Many UUs received the following message from Susan Leslie, the UUA congregational advocacy and witness director. We’re sharing in on the Connector to see whether some of us might wish to go to Philadelphia on Monday, July 25.
A powerful collaboration is emerging between UUA President Peter Morales and William Barber, founder of the Moral Mondays movement in North Carolina.
Dr. Barber delivered a magnificent sermon at this year’s UUA General Assembly. A three-minute video excerpt is here.
We’ve all been traumatized by the violence we’ve witnessed in our nation in the past weeks. We need to take time for lamentation, and we also need to speak out and act. There is much that faith communities and we UUs can do to support the Movement for Black Lives, and for justice, right now.
Join The Revival. On Monday. July 11th, UUA President Rev. Peter Morales joined up with The Revival: Time for a Moral Revolution of Values tour with Rev. William Barber, II—architect of the Moral Monday Forward Together movement, Rev. James Forbes, Rev. Traci Blackmon—United Church of Christ Justice & Witness Ministries Director, and Sister Simone Campbell of “Nuns on the Bus.” UU Society of Cleveland hosted the event that featured prophetic witness, testimonials from a Black Lives Matter leader, a Muslim community organizer, a Syrian refugee advocate, and a youth activist. The faith community embraced these community leaders and joined local organizing calls for actions and plans for next steps to support those in our communities who are crying out for justice. (A video of the event is posted on The Revival website.) The national leaders also held a press conference earlier in the day and marched to the Republican National Convention headquarters where they delivered the Higher Ground Moral Declaration calling on the 2016 presidential candidates, senate candidates, and governors to advance a moral agenda.
We’re encouraging UUs to join The Revival tour and to sign the Declaration. UUs in Philadelphia are on the organizing team for the Revival there next Monday and delivery of the Declaration to the DNC. The UU Urban Ministry in Roxbury and other Boston-area UUs are getting ready for the Revival in Boston on August 1st and UUs in Charleston, SC are preparing for the one on August 8th and we are hearing from UUs in other cities where the tour is scheduled.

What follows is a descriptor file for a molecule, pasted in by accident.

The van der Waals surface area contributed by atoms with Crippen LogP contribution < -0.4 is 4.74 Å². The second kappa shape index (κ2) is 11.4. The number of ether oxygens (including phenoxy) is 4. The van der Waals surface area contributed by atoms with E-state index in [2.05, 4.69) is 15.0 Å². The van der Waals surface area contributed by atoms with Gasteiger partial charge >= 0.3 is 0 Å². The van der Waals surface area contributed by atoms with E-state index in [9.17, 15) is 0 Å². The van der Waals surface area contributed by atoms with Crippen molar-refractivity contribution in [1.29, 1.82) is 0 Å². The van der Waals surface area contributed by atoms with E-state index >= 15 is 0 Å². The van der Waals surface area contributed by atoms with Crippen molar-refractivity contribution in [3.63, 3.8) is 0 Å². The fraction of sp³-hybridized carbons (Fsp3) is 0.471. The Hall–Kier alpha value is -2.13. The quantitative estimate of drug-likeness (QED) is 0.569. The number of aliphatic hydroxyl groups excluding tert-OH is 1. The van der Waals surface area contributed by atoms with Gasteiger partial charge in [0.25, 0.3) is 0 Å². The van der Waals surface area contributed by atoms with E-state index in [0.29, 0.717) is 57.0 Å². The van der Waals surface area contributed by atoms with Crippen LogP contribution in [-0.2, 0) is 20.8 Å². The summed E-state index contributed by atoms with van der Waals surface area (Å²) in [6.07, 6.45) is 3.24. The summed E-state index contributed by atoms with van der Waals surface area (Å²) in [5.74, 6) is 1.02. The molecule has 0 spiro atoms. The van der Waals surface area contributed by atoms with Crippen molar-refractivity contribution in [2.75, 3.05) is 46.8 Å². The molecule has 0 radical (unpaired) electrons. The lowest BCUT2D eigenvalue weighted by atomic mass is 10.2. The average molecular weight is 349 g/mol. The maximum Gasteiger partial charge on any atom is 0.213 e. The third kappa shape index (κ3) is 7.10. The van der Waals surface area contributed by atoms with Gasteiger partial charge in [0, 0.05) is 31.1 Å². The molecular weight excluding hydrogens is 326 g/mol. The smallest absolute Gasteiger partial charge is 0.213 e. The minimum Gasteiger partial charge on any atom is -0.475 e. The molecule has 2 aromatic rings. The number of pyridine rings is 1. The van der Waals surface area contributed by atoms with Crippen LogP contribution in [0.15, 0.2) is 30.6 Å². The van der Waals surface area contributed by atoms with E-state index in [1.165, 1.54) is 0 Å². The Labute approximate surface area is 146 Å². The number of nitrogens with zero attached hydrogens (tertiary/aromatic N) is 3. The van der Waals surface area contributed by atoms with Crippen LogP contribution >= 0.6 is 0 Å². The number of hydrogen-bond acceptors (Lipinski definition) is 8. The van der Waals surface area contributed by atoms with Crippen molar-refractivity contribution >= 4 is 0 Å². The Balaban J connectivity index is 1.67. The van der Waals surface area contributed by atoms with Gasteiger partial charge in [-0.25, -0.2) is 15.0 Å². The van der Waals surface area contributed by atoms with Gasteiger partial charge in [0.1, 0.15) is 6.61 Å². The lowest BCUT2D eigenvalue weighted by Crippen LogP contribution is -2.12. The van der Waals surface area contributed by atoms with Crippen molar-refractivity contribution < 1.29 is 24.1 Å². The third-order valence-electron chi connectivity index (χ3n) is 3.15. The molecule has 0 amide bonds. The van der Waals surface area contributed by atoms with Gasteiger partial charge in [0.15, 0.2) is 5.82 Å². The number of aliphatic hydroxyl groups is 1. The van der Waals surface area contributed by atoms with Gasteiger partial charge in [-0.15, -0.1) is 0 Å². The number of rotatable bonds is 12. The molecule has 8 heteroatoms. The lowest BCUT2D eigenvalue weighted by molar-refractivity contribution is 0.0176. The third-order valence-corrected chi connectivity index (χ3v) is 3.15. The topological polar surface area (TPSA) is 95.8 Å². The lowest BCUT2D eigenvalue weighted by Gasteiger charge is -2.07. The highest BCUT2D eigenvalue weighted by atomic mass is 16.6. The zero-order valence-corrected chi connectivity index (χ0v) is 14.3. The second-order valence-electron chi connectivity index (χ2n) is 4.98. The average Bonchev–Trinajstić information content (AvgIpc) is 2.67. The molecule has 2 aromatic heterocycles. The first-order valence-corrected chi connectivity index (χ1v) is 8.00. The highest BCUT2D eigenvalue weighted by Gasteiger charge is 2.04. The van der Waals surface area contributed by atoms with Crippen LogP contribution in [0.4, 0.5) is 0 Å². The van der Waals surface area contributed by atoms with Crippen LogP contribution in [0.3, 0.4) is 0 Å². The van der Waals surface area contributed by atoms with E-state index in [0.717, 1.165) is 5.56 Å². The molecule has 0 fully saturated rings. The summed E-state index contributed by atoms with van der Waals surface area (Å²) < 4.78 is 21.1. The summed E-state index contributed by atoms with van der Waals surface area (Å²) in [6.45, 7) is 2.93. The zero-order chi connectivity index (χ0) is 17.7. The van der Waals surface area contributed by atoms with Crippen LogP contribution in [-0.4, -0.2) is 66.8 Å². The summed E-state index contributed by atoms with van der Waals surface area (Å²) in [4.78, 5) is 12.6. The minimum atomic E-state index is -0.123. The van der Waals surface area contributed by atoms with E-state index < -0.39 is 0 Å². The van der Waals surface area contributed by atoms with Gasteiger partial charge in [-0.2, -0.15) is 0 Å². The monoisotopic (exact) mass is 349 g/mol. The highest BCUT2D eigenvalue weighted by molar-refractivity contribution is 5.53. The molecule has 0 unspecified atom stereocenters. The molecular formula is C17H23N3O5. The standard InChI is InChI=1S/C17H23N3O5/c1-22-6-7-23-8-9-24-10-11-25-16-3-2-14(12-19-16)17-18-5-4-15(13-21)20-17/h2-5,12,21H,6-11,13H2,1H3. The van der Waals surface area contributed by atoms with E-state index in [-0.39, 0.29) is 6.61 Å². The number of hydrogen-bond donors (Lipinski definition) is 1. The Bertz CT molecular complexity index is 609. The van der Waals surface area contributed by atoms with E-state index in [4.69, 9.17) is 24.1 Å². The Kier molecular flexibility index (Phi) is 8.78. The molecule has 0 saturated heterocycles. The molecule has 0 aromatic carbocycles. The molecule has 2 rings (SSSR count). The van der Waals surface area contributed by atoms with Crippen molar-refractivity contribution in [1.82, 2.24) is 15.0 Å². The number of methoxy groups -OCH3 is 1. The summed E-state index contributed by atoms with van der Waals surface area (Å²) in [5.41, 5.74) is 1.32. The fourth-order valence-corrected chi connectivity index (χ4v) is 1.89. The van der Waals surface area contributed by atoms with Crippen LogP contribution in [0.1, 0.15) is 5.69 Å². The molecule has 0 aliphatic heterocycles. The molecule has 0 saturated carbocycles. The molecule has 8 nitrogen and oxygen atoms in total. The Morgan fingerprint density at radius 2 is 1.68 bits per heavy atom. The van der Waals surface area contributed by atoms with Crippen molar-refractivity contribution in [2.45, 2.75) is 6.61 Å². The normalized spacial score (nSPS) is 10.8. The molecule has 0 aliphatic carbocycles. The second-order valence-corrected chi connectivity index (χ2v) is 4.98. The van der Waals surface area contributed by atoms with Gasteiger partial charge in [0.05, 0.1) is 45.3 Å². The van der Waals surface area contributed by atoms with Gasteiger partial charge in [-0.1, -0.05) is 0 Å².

Support Movement for Black Lives Organizers. The Black Lives of Unitarian Universalists Organizing Collective is asking UU congregations to provide meeting and healing spaces to Black organizers. Seventy congregations have already signed up.
Take Time for Healing and Lamentation. See the Samuel DeWitt Proctor Conference Resource Guide, developed and sent out last week, designed to address the need for healing from traumatic experiences. Download Guide here.
We’ve learned that tonight’s rally will include a short march from 8th and King to the intersection of 4th and King. It will still begin at 6:00. Carpool plans are the same—meet at 5:15 in the church parking lot. About 15 to 20 UUs will be going.
Monday, 6:00 pm at 4th and King Streets
Carpooling available from First Unitarian Church
From Rev. Roberta Finkelstein:
We have learned that there will be a march and rally to affirm that Black Lives Matter in Wilmington on Monday, July 11th at 6:00 pm.The organizers are working closely with the Wilmington police to ensure a peaceful event, and Chief Bobby Cummings has said, “Police officers will be there to support and protect demonstrators.”
If you would like to carpool to the rally from First Unitarian Church, meet in the church parking lot (Whitby Road, behind the church) at 5:15 pm.Wear your Standing on the Side of Love gear if you have it.
Rev. Roberta and Barry Finkelstein will be at the rally. As more details become known, we will post them here on the Connector. Questions? Email Jeff Lott.
UUA President Peter Morales (Photo by Nancy Pierce)
Black Lives of UU calls for congregational action.
The Rev. Peter Morales, president of the Unitarian Universalist Association (UUA), issued this statement following the most recent racist violence against the Black community:
“This past Tuesday, July 6th, Alton Sterling was murdered by police in Baton Rouge, Louisiana. The following day, Philando Castile was murdered by police near Minneapolis, Minnesota. My heart is broken. I am disgusted. These are only the most recent examples of the ongoing violence by police against people of color, especially African American men. Enough is enough. This police violence must stop. We must demand justice again and again, day after day.
“Why is it that police de-escalate situations and disarm white people every day, yet they use deadly force with African Americans? Why does our society implicitly condone the murder by police of people of color?
“Our Black Lives of UU Organizing Collective has issued a call to action that I echo. ‘As the BLUU Organizing Collective, we know that many Unitarian Universalist congregations may be wondering how they can support in times like this. Consider this statement a call to action for UU churches across the continent to open up your doors to Black community organizers free of charge to offer an explicitly Black space.” You can read BLUU’s full statement here.
“The racist violence against the Black community by police needs to end. It will not end unless people of all races, especially white people, demand it. Enough.”